GRETEL(steele): Graph Counterfactual Explanation Evaluation Framework

Machine Learning (ML) systems are a building part of the modern tools that impact our daily life in several application domains. Due to their black-box nature, those systems are hardly adopted in application domains (e.g. health, finance) where understanding the decision process is of paramount importance. Explanation methods were developed to explain how the ML model has taken a specific decision for a given case/instance. Graph Counterfactual Explanations (GCE) is one of the explanation techniques adopted in the Graph Learning domain. The existing works on Graph Counterfactual Explanations diverge mostly in the problem definition, application domain, test data, and evaluation metrics, and most existing works do not compare exhaustively against other counterfactual explanation techniques present in the literature. Here, we release GRETEL [1,2], a unified framework to develop and test GCE methods in several settings. GRETEL [1,2] is an open-source framework for Evaluating Graph Counterfactual Explanation Methods. It is implemented using the Object-Oriented paradigm and the Factory Method design pattern. Our main goal is to create a generic platform that allows the researchers to speed up the process of developing and testing new Graph Counterfactual Explanation Methods. GRETEL is a highly extensible evaluation framework that promotes Open Science and the reproducibility of the evaluation by providing a set of well-defined mechanisms to integrate and manage easily: both real and synthetic datasets, ML models, state-of-the-art explanation techniques, and evaluation measures. Code on Github


CLAIRE - COVID19 Task Force Dataset

The initiative joins forces from AI, clinical and life-sciences experts working on the analysis of complex and multi-sourced biomedical data integrating clinical evidence on COVID-19 with genomic and proteomic information, as well as molecular data. We are exploring data-driven AI methodologies and bioinformatics approaches covering network data analysis, machine learning, and deep learning for graphs, predictive modelling, and feature selection of Omics data. Prof. G. Stilo and Dr. L. Madeddu et. al. assembled a resource that fuses information from heterogeneous sources and different studies from the literature into a unique network-based representation, facilitating the use of relational and graph-based learning methods. Dataset on Github

MNIST dataset for Outlier Detection [MNIST4OD]

Prof. G. Stilo and Dr. B. Prekaj present the MNIST4OD dataset. A dataset with a large size (number of dimensions and number of instances) suitable for Outliers Detection task. The dataset is based on the famous MNIST dataset. We build MNIST4OD in the following way: To distinguish between outliers and inliers, we choose the images belonging to a digit as inliers (e.g. digit 1) and we sample with uniform probability on the remaining images as outliers such as their number is equal to 10% of that of inliers. We repeat this dataset generation process for all digits. For implementation simplicity we then flatten the images (28 X 28) into vectors. Each file MNIST_x.csv.gz contains the corresponding dataset where the inlier class is equal to x. The data contains one instance (vector) in each line where the last column represents the outlier label (yes/no) of the data point. The data contains also a column which indicates the original image class (0-9). Dataset on Figshare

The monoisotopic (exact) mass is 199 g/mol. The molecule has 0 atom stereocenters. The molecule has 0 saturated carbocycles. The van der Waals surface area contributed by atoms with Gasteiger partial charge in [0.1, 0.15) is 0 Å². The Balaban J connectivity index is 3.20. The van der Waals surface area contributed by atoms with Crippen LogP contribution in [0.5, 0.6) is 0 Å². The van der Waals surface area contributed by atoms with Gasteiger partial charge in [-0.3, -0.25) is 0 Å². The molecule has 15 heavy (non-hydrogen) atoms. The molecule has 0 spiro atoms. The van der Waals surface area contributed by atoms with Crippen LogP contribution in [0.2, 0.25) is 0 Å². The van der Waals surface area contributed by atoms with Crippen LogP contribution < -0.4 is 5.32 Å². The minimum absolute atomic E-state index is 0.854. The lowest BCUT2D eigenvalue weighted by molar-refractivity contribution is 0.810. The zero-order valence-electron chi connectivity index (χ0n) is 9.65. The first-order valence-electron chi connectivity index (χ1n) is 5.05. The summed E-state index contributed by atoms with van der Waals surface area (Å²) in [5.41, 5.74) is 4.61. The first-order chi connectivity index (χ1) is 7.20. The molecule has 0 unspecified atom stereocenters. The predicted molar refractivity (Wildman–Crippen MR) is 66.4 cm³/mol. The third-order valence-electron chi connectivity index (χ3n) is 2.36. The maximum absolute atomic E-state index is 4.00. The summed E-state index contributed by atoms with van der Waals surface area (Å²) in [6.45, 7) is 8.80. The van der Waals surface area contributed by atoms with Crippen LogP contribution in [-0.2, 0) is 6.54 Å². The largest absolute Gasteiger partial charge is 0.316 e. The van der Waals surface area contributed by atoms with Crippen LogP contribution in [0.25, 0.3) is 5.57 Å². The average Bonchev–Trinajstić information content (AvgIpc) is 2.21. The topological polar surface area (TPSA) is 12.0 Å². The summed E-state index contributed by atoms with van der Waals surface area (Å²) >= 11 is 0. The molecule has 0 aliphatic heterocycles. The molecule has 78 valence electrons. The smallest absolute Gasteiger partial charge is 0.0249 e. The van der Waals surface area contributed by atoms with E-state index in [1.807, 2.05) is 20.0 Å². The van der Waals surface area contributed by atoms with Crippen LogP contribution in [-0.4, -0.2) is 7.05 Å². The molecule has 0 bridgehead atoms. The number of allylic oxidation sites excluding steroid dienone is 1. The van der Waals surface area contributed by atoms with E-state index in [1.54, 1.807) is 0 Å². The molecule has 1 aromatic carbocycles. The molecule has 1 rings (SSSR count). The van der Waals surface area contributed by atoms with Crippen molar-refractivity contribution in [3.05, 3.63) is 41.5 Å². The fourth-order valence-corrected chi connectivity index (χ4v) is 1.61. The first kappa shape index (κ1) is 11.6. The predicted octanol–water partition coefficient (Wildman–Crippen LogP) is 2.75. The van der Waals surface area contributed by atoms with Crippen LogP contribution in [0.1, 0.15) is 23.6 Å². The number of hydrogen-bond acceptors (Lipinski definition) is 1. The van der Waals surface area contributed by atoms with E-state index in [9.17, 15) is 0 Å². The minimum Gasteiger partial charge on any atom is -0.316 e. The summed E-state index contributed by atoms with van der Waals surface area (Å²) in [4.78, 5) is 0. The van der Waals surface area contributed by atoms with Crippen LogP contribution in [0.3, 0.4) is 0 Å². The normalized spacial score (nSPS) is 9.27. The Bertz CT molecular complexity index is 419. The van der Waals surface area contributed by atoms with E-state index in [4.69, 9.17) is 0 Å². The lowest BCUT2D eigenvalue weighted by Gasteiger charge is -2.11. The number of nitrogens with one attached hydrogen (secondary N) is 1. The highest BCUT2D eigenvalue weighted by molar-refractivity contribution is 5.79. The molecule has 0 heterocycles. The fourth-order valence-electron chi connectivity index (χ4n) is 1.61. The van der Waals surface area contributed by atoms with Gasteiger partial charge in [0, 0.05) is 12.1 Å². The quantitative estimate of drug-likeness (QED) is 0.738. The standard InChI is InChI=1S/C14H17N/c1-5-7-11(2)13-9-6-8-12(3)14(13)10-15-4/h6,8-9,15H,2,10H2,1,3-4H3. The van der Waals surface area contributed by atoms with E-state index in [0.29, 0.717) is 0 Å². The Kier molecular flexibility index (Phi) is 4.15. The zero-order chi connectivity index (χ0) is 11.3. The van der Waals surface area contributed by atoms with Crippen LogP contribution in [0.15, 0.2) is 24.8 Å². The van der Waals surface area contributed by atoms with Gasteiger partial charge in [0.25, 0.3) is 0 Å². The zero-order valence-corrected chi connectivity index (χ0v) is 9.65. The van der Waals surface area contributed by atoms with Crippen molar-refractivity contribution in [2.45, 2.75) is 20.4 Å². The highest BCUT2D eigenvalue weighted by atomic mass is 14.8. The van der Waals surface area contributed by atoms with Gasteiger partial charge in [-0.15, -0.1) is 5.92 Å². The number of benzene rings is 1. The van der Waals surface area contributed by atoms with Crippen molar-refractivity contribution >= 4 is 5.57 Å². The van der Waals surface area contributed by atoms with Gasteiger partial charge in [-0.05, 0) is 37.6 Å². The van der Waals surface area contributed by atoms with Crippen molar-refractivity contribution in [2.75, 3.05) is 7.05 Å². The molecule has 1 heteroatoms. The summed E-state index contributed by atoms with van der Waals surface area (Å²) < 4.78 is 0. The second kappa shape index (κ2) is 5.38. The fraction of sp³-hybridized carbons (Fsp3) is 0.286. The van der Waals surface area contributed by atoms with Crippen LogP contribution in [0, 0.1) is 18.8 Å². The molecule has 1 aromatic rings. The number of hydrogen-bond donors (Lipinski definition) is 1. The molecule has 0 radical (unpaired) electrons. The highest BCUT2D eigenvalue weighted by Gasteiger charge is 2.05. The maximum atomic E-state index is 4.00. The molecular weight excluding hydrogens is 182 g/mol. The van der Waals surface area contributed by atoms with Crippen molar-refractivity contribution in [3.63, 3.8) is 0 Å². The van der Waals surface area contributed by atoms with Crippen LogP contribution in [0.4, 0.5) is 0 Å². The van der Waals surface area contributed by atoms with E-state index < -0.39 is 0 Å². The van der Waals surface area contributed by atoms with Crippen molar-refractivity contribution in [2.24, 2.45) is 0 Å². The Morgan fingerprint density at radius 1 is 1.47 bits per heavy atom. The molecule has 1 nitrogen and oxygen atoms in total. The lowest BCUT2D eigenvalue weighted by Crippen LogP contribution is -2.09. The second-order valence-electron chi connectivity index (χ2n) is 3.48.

LOD compliant multi-domain interests dataset [Wiki-MID]

Wiki-MID is a LOD compliant multi-domain interests dataset to train and test Recommender Systems. Our English dataset includes an average of 90 multi-domain preferences per user on music, books, movies, celebrities, sport, politics and much more, for about half million Twitter users traced during six months in 2017. Preferences are either extracted from messages of users who use Spotify, Goodreads and other similar content sharing platforms, or induced from their “topical” friends, i.e., followees representing an interest rather than a social relation between peers. In addition, preferred items are matched with Wikipedia articles describing them. This unique feature of our dataset provides a mean to categorize preferred items, exploiting available semantic resources linked to Wikipedia such as the Wikipedia Category Graph, DBpedia, BabelNet and others. Dataset release